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Generations of African Americans have influenced the Arkansas economy

Last Sunday, in celebration of Black Business Month, I wrote about how, at the end of the Civil War, nearly 120,000 enslaved Arcansans were suddenly expected to go their own way in an unfriendly business world.

Some of the urban enslaved had saved enough money to buy their freedom. Some even opened stores. However, the great majority of the new black citizens soon fell into the clutches of the leasing and leasing economy, the servants of the grain deposit system.

With cotton prices falling during much of the 1880s and 1890s, many white and black farmers fell into deep poverty. The historian Carl Moneyhon summed up the situation: “The lifestyle of the majority of African-Americans was not noticeably different from that of the lower-class whites almost permanently at the bottom of society.”

Nevertheless, a surprising number of freedmen – especially in urban areas – never gave up hope of having their own business.

The situation for blacks got much worse in the 1890s when they were essentially disenfranchised, racial segregation became much more rigid, and violence against blacks soared that no black could be considered truly safe.

By the turn of the century, black Americans, including Arkansans, began to turn inward as they sought economic advancement through self-help – through coordinated business initiatives, through harnessing the “racing market” made possible by the separate economy that accompanied them separation.

Perhaps the best evidence of this new emphasis on business was the founding of the National Negro Business League in 1900. Atlanta University scholar WEB DuBois saw the need for a national business group and began organizing black business leagues in 1899, but Booker T. Washington – DuBois’ polar opposite and future rival – adopted the idea and called an organizational meeting in Boston for the summer of 1900. Seven delegates, including a woman from Hot Springs, represented Arkansas at the Boston meeting.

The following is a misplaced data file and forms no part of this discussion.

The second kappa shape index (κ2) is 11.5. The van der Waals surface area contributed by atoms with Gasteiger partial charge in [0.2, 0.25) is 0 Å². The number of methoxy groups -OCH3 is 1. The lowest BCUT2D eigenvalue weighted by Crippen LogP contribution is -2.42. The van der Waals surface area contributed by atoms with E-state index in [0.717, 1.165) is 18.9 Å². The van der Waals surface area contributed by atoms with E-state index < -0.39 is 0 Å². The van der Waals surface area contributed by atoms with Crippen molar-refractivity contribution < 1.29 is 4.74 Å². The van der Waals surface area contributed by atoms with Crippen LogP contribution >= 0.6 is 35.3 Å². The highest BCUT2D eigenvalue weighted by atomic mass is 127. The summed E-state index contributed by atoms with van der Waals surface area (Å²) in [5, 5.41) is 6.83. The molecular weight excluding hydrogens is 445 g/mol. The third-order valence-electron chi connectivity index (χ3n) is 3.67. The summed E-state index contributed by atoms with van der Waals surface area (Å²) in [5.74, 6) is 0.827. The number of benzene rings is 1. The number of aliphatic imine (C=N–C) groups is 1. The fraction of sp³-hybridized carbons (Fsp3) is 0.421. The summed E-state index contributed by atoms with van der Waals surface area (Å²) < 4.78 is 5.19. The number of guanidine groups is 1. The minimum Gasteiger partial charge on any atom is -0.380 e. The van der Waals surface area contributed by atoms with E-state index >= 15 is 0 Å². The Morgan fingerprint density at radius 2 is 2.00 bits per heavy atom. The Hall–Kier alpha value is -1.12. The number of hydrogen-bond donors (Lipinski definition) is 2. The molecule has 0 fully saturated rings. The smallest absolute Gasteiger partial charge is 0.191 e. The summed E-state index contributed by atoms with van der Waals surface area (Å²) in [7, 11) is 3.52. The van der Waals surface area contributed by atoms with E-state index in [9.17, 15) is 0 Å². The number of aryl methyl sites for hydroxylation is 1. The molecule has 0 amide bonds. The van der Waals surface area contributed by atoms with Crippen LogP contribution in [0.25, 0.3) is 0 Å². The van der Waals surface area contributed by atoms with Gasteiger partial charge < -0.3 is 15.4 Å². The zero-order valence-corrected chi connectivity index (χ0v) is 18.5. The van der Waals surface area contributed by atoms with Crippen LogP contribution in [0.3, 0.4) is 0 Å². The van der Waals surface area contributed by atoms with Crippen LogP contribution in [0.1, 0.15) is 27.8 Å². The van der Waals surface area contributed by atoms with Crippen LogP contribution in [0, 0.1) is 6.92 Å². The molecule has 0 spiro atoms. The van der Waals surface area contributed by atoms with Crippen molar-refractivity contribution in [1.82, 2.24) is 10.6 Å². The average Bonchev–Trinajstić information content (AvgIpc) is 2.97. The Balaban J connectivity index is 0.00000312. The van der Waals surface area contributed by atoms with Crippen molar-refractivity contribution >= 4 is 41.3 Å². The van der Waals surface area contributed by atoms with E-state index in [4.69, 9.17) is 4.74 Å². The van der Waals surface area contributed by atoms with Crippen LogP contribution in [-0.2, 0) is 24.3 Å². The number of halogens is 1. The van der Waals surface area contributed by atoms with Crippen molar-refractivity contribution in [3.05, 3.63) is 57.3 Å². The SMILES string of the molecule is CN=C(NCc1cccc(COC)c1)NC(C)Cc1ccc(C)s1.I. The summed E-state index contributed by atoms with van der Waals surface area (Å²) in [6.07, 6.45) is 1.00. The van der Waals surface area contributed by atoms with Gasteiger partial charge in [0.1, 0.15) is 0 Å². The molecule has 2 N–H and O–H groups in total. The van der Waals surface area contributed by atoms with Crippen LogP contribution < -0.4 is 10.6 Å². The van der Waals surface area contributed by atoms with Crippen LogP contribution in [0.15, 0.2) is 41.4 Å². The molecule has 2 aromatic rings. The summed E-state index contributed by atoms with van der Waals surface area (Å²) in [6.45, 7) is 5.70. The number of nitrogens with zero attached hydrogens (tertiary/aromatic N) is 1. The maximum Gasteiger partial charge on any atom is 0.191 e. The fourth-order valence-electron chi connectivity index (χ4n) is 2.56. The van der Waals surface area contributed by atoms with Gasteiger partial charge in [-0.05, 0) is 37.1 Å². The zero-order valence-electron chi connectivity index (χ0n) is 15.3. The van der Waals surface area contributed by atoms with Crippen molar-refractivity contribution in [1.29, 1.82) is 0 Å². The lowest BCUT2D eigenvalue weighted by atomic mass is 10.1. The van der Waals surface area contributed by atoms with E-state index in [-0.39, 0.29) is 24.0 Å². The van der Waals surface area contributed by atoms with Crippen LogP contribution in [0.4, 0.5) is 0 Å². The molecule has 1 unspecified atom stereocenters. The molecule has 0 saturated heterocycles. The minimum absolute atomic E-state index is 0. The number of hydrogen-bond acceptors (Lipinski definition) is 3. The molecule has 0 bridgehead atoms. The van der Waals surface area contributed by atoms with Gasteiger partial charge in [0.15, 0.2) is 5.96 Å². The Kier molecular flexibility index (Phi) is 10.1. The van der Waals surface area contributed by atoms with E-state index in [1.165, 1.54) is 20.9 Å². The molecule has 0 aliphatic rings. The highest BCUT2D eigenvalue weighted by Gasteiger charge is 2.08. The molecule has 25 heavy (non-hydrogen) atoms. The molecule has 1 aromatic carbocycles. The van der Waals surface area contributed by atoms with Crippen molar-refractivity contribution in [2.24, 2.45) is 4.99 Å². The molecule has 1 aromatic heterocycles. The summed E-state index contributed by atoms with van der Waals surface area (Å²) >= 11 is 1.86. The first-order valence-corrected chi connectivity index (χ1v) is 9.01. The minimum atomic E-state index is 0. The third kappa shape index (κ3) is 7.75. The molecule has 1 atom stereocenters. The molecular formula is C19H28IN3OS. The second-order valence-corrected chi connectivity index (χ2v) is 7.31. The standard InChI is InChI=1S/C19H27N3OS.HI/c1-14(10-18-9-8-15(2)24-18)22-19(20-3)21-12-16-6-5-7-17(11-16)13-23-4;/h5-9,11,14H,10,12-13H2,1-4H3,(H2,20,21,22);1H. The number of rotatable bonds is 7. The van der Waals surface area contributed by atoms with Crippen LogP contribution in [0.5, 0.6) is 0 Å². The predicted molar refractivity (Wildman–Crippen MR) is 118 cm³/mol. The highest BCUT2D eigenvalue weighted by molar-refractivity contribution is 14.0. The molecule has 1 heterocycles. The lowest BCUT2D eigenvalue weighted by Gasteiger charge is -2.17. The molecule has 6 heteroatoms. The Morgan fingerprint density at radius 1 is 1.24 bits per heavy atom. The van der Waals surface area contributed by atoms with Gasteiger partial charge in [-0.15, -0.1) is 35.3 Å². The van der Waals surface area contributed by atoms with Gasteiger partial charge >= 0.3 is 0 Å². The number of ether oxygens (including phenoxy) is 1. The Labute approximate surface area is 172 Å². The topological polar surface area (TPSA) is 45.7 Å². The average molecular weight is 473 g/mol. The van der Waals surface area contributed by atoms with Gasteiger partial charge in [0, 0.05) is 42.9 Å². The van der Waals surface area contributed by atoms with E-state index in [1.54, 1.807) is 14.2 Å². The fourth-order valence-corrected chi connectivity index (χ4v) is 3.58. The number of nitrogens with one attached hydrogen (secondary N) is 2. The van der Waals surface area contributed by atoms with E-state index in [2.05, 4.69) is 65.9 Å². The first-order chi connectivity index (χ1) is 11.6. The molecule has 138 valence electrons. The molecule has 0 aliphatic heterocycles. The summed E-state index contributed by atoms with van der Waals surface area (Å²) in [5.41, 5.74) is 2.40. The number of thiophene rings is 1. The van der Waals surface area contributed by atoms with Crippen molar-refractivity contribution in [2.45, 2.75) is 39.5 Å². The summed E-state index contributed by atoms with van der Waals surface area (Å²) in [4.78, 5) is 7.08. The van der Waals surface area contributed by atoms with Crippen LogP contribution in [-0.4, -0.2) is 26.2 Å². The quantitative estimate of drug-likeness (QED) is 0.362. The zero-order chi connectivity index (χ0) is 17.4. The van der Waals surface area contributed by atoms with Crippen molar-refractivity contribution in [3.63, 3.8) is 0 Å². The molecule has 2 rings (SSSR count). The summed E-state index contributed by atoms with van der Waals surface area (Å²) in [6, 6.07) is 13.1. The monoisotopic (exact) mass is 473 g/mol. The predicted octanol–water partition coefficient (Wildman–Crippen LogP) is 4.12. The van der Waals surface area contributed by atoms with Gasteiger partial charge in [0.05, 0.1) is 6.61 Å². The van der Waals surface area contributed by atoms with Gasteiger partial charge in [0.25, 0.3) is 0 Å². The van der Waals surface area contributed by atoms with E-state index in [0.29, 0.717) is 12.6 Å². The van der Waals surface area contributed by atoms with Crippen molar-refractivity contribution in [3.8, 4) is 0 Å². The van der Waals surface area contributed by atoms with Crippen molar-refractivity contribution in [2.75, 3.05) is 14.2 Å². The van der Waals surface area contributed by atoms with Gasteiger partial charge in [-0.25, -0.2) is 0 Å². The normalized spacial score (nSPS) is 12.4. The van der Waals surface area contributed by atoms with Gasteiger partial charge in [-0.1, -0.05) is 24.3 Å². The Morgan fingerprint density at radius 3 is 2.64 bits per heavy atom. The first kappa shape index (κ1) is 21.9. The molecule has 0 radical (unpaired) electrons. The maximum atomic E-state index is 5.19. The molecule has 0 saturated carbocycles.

The Arkansas subsidiary, originally known as the Arkansas Colored Men’s Business League, was founded in late 1902. Rev. JM Conner, Bishop of AME Church, was elected President and John E. Bush, a businessman and political leader, became treasurer.

Bishop Conner was cut from the same cloth as Conservative Booker T. Washington, and it is likely no coincidence that Conner was chosen to head the Arkansas League. Washington used the leagues as a cog in his “Tuskegee Machine” that kept many aspects of black life under tight control. In 1910, Washington attended the Arkansas League annual meeting, where he was warmly welcomed.

The focus of both the state and the Bundesliga was on founding new companies. Hundreds of new black businesses opened in Arkansas during the first decade of the 20th century, from banks to drug stores.

The state’s first black bank opened its doors in Pine Bluff in 1902. The Southwestern Investment, Trust & Banking Association was founded by former lawmaker Jacob N. Donohoo and is located in the local Black Masonic Temple. Capital City Savings Bank was founded in Little Rock in 1903 by the older, wealthy MW Gibbs.